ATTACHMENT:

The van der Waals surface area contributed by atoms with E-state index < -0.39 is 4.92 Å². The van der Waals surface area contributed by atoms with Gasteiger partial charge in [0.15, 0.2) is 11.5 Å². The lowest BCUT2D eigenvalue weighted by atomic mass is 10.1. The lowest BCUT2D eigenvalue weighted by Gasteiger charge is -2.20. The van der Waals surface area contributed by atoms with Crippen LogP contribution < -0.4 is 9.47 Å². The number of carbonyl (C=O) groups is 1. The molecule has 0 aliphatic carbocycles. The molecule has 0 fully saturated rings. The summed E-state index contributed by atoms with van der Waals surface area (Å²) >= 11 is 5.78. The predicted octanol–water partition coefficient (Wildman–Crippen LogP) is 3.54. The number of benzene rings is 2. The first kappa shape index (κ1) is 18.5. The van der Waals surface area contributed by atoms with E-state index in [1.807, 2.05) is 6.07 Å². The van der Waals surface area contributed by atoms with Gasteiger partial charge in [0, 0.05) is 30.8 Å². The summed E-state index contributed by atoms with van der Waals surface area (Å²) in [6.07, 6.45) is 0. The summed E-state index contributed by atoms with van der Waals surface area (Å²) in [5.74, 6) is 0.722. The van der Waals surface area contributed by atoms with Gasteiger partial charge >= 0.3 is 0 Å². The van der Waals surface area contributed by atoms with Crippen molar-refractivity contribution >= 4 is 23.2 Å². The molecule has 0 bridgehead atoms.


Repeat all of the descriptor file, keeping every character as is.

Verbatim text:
The van der Waals surface area contributed by atoms with E-state index < -0.39 is 4.92 Å². The van der Waals surface area contributed by atoms with Gasteiger partial charge in [0.15, 0.2) is 11.5 Å². The lowest BCUT2D eigenvalue weighted by atomic mass is 10.1. The lowest BCUT2D eigenvalue weighted by Gasteiger charge is -2.20. The van der Waals surface area contributed by atoms with Crippen LogP contribution < -0.4 is 9.47 Å². The number of carbonyl (C=O) groups is 1. The molecule has 0 aliphatic carbocycles. The molecule has 0 fully saturated rings. The summed E-state index contributed by atoms with van der Waals surface area (Å²) >= 11 is 5.78. The predicted octanol–water partition coefficient (Wildman–Crippen LogP) is 3.54. The number of benzene rings is 2. The first kappa shape index (κ1) is 18.5. The van der Waals surface area contributed by atoms with E-state index in [1.807, 2.05) is 6.07 Å². The van der Waals surface area contributed by atoms with Gasteiger partial charge in [0, 0.05) is 30.8 Å². The summed E-state index contributed by atoms with van der Waals surface area (Å²) in [6.07, 6.45) is 0. The summed E-state index contributed by atoms with van der Waals surface area (Å²) in [5.74, 6) is 0.722. The van der Waals surface area contributed by atoms with Gasteiger partial charge >= 0.3 is 0 Å². The van der Waals surface area contributed by atoms with Crippen molar-refractivity contribution >= 4 is 23.2 Å². The molecule has 0 bridgehead atoms.